Print Edition - 2016-06-30  |  MONEY

Middle class swells to 22pc of population

- Post Report, Kathmandu
Middle class households are more likely to be headed by those with more than 11 years of education

Jun 30, 2016- Nepal’s middle class has swelled to almost one-fourth of the total population over the past one and a half decades, pointing to an improvement in living standards and reduction in poverty, the World Bank said Wednesday. 

They made up 22 percent of the population in 2010-11, a sharp rise from 7 percent in 1995-96, according to a World Bank report entitled Moving up the Ladder: Poverty Reduction and Social Mobility in Nepal. The middle class constitutes households with consumption levels high enough for their probability of falling into poverty to be very small.
Interestingly, middle class households are more likely to be headed by those with more than 11 years of education, generally further away from agricultural employment and more likely to be in white collar jobs, the report said. Vulnerability, on the other hand, is highest among those self-employed in agriculture and holding jobs in the service sector, mostly in blue collar occupations.
“Close to half of the urban population is in the middle class and this class prevalence is highest in the Central Development Region, while the Mid- and Far Western regions have the highest incidence of poverty and vulnerability,” the report said. According to economists, people tend to migrate to urban areas when their income levels increase. “Therefore, a large mass of middle class people live in the Central Region,” said Shanker Sharma, former vice-chairman of the National Planning Commission.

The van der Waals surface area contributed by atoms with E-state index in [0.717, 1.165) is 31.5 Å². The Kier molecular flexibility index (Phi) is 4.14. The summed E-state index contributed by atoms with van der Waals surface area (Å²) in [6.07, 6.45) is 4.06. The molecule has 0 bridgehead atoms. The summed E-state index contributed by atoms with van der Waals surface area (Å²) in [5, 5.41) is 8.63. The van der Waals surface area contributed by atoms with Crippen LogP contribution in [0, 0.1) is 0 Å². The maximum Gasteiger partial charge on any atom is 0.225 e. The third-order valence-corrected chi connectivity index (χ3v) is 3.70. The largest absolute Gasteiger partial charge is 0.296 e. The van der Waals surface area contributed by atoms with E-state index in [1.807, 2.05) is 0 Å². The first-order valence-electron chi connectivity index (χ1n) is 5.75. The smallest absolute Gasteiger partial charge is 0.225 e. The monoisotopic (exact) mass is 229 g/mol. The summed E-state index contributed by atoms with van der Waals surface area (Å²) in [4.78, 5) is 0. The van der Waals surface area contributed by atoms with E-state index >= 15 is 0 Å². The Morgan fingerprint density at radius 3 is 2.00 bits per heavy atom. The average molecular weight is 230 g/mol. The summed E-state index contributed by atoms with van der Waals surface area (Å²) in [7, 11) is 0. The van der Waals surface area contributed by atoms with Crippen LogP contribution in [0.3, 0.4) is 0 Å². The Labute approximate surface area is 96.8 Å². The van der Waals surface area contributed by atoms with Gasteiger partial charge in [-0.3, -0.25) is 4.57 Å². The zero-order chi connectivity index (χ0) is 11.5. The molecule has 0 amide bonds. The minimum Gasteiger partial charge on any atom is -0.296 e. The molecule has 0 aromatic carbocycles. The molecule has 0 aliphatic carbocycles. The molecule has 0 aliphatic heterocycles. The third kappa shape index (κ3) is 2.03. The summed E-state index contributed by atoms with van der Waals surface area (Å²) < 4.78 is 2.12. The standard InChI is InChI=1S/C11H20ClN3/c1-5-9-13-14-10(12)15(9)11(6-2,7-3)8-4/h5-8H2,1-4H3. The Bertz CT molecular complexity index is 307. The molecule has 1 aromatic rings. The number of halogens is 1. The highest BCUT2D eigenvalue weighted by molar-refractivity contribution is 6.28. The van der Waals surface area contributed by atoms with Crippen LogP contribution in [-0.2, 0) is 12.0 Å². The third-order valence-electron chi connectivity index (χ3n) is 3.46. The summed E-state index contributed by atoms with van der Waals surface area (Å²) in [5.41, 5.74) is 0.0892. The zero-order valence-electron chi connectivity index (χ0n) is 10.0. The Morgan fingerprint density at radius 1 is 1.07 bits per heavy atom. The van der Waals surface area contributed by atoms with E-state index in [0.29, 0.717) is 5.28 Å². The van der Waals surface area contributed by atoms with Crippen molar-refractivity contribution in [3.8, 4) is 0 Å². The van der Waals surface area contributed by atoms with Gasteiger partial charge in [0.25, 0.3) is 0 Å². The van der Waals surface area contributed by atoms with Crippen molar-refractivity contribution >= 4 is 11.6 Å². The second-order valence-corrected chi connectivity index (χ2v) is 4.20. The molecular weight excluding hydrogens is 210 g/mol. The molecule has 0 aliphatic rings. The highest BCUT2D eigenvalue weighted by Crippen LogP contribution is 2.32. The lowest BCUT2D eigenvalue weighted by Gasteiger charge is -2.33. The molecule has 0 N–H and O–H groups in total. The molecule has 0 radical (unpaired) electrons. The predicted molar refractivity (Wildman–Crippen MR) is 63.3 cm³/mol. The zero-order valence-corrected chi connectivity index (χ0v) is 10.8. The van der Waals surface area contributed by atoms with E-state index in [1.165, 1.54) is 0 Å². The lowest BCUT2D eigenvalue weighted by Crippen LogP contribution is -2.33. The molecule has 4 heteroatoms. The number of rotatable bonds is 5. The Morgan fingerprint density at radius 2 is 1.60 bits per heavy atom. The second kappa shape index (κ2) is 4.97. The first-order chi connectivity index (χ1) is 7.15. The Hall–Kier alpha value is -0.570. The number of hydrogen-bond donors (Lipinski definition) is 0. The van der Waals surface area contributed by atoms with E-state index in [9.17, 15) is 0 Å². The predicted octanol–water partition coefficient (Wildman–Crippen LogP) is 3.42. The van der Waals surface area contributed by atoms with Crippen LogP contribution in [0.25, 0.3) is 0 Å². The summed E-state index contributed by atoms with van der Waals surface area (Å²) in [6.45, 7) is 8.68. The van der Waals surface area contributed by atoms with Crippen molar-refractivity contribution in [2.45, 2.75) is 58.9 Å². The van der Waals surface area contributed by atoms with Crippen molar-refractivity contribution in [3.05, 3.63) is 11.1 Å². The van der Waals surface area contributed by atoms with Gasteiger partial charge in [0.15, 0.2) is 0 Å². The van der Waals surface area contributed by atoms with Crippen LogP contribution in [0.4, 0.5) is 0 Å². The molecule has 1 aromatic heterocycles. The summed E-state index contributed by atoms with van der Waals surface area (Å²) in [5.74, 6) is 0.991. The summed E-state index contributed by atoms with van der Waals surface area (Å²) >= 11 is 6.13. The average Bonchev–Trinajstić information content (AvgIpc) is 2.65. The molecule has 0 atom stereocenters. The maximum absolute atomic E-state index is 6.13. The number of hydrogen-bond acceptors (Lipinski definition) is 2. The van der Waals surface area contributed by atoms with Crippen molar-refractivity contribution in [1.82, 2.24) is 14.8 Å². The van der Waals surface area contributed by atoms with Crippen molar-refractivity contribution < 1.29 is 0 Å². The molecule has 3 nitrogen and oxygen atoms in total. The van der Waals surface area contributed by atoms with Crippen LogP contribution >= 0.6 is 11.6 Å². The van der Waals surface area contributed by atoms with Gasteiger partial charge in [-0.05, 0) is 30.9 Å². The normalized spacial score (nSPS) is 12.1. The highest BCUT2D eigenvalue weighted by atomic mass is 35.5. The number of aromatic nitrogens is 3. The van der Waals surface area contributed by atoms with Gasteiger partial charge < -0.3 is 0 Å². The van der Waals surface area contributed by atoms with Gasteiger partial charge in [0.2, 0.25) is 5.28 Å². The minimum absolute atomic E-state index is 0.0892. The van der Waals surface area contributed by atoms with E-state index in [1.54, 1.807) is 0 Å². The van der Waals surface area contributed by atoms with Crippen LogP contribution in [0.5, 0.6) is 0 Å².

The World Bank report said that poverty in Nepal decreased by a steady rate averaging 2.2 percentage points annually between the fiscal years 1995-96 and 2010-11. It currently stands at 25 percent. 
Despite overwhelming odds over the last two decades in the form of a decade-long insurgency and a turbulent decade of transition, Nepal made remarkable progress in improving living standards and reducing poverty, it said.
“Off-farm diversification at home and remittances from abroad have been the main tickets out of poverty in the rural areas of Nepal,” the report pointed out. Overall labour incomes accounted for 52 percent while remittances accounted for 27 percent of the poverty reduction observed nationally between 1995 and 2010.
“Labor incomes were boosted not just by an increase in wages in the farm and non-farm sectors, but also by an increase in non-farm activities throughout the country, possibly due to the diversification of the consumption basket brought about by the increase in incomes,” states the report.
According to Sharma, remittances account for around 50 percent of the poverty reduction. “When we look at the multiplier effect of remittance, its contribution in poverty reduction is higher,” said Sharma. “Also, labour migration led to shortages of labour within the country, pushing up wage rates.” So remittance has a far-reaching impact on poverty reduction, he added.  
However, along with the movement out of poverty, there has been a significant movement into poverty too. The World Bank analysis shows that 26 percent of the population moved out of poverty while 17 percent moved in the opposite direction and fell into poverty during the period 1995-96 to 2003-04.

Published: 30-06-2016 11:25

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